1. For: Money is an effective, powerful and simple motivator. Self-evidently, money motivates and extra money motivates people to work extra hard. It’s natural to compete and when rewarded with money for better work productivity and standards are raised for all. Further, because it is not always wise or indeed possible to promote individuals, money can be used as an equitable and very acceptable way to reward all workers. More importantly, because money is a “generalised re-inforcer” it is always acceptable to all people everywhere and at all times. Money talks, and it talks loudly and clearly.
2. Equivocal: Money sometimes, but not always, motivates. For those who are very well paid, even quite large amounts have a minimal motivational effect. Worse, money rewards can and do set employees against one another leading to conflict, disharmony and reduced teamwork. It leads as much to a win-lose as a win-win philosophy. Also, it is very difficult in many jobs to determine or measure an individual’s work performance accurately and equitably so as to decide how much money to award.
3. Against: Money is not effective and has only the power to de-motivate. Money actually trivializes work: it turns those who are intrinsically motivated at work into extrinsically motivated workers. Money rewards (bonuses, performance related pay) may bear little relation to what the worker does, or feels. If money works and is so motivating, perhaps the base salaries are too low. There are better ways to motivate people, other than cold cash. It is a naive nonsense to believe that if you increase a person’s salary by say 20% you will generate a 20% increase in their productivity (or even morale).
The data on this topic is surprising. The correlation between job and salary satisfaction is very low (around r=.10). It is about the same size as that between salary amount and salary satisfaction. The research shows that employees in the top half of the salary range have very much the same level and degree of satisfaction than those at the bottom level. So the relationship is weak and unclear.
Money as a Demotivator
I have argued that there are at least four reasons why money is seen by business psychologists as much more likely to be a cause of dissatisfaction than satisfaction. They argue that money does indeed have motivational effects but that they are nearly all exclusively negative.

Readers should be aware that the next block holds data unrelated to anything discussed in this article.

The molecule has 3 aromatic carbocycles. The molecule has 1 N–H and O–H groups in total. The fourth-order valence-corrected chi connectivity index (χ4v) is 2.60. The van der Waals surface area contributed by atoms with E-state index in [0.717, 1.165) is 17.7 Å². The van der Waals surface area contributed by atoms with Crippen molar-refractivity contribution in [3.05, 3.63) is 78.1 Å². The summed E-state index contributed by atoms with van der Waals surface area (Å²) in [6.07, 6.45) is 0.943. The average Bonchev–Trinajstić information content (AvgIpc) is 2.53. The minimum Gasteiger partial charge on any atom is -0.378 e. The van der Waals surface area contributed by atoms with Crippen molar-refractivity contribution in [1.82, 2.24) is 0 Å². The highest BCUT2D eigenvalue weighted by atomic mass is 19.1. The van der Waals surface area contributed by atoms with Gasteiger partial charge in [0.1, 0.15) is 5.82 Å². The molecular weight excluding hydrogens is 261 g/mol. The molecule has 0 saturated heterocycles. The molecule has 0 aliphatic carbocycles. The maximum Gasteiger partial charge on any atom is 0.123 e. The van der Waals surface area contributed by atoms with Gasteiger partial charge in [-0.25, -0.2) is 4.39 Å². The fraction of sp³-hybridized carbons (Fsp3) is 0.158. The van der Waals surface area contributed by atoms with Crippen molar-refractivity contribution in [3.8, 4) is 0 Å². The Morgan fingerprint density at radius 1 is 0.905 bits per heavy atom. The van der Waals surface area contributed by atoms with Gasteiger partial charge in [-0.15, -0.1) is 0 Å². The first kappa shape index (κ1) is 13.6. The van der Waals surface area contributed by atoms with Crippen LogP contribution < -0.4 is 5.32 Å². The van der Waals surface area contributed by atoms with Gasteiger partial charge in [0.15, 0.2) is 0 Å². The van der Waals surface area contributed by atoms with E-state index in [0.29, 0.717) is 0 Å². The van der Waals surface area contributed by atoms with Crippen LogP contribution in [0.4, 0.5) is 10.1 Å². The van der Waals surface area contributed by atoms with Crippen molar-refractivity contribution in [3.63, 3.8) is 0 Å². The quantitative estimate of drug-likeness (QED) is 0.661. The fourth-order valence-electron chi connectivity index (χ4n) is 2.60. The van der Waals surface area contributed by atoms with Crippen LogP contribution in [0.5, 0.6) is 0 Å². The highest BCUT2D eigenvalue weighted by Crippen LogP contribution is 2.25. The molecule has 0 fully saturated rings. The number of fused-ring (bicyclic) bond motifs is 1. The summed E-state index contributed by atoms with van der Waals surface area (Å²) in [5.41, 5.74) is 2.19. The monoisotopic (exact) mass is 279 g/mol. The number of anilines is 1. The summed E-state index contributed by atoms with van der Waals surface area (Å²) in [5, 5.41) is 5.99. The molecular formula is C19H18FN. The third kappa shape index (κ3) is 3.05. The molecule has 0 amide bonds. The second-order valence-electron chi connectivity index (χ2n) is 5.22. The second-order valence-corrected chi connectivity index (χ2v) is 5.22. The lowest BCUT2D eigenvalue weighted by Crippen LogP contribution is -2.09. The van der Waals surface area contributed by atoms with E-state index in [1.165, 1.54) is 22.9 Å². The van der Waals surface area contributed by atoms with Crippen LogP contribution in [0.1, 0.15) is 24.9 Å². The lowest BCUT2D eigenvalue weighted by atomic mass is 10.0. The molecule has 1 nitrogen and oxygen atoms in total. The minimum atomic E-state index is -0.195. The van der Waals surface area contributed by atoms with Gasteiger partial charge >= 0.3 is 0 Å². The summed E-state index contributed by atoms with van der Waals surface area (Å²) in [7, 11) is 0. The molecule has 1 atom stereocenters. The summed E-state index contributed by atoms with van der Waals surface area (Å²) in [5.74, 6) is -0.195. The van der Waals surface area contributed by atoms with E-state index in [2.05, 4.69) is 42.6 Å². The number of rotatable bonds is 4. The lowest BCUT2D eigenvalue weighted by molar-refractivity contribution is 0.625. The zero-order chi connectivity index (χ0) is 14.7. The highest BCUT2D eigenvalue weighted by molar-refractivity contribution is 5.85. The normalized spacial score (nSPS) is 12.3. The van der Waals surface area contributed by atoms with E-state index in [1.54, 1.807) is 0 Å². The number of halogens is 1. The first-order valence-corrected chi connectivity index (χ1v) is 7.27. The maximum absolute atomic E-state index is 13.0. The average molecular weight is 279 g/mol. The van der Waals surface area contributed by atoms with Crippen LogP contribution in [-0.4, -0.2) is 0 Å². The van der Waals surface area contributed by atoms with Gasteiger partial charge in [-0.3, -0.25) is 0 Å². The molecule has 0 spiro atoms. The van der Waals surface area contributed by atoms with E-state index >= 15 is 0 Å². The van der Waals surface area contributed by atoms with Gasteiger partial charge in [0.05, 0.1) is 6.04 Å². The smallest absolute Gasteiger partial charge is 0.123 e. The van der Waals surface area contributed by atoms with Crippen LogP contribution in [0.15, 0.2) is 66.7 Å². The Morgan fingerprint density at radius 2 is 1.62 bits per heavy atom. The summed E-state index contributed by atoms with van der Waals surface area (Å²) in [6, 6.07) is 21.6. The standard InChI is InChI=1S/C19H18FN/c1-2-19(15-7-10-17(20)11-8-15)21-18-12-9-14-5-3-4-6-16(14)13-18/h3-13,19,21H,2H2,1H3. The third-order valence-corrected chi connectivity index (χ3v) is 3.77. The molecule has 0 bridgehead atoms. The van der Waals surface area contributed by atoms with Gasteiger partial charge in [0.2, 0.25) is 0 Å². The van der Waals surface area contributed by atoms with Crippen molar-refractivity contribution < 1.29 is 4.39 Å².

The first reason relates to the idea that the effects of a pay rise very soon wear off as people adapt to their new conditions. Any improvements are therefore likely to be temporary. It can take as little as two to three months for people to “settle down” to the new situation. Money can be a very effective motivator but you need a great deal of it to stop adaptation effects. Too much for most organisations to bear.
Second, what leads to pay satisfaction is not so much absolute salary but comparative salary. So if my salary goes up dramatically, but so does that of my comparison group, there is no change in my behaviour. The question, of course, is who my comparison group is and do I really know what they actually get. This is crucial and relates to the whole problem of performance related pay as we shall see. No matter what people are paid, if they believe, with or without evidence, that they are not equitably and fairly paid, they become demotivated. The smallest differential can have the greatest effect. That is why reading the appointment pages can generate such a lot of passion.
Third, money is not everything; in fact it may be much less important than health or holidays, time with the family and job security. Here is a choice: would you take £1,000 (immediate payment) or a week’s extra holiday? Many would be happy with more time off or more job security than more money. People are prepared to tradeoff other things for money once they have enough, or grow weary of the game which is not worth the candle. The young, the desperate, perhaps the greedy, are willing to do anything for money. But are they the people on your payroll, or the people whom you want to employ?
Finally, there is the eternal implication of tax and spend…..all very well to increase pay but if increased taxes eat heavily into it there can be marginal benefit? Why earn when the government take too much. If the government takes 50% and more…hardly worth the effort.
The Easterlin Hypothesis
The greatest shock are the data from what is called the Easterlin hypothesis. This was a study that examined aggregated data collected over 50 years in America. While GDP had been growing steadily over the years, response levels of personal happiness has remained pretty stable. This has lead economists (yes, the dismal scientists) to attempt to calculate how much money you need to maximize your wellbeing. The question is what is the sum, expressed as an annual salary, beyond which you get no “bang for your buck” in terms of happiness, well-being and contentment? What do you think: £100K, twice or thrice that? The answer is half that, or twice the average UK annual salary: around £50K/$75K
Some reject this “factoid” as unbelievable nonsense; particularly those who chase the elusive dollar all day long. They mistake the pursuit of money for the pursuit of happiness. They certainly are motivated to accumulate quickly and feverishly so that they can quit and do something they really love.
Money remains a taboo topic, more so than sex and death, and yet it can arose enormous passions in the workplace and the home. It is precisely because it is often not openly discussed that it can cause so much argument and stress.
For the manager three points are important. People differ widely in how they think about their money and do not assume they are like you. Money is one, and a rather minor, source of motivation and satisfaction at work. Concentrate on managing better. Unless you are very clearly able to show a relationship between salary and productivity/seniority/speciality it is best not to encourage social comparisons.
Furnham, A. (2014). The New Psychology of Money. London: Routledge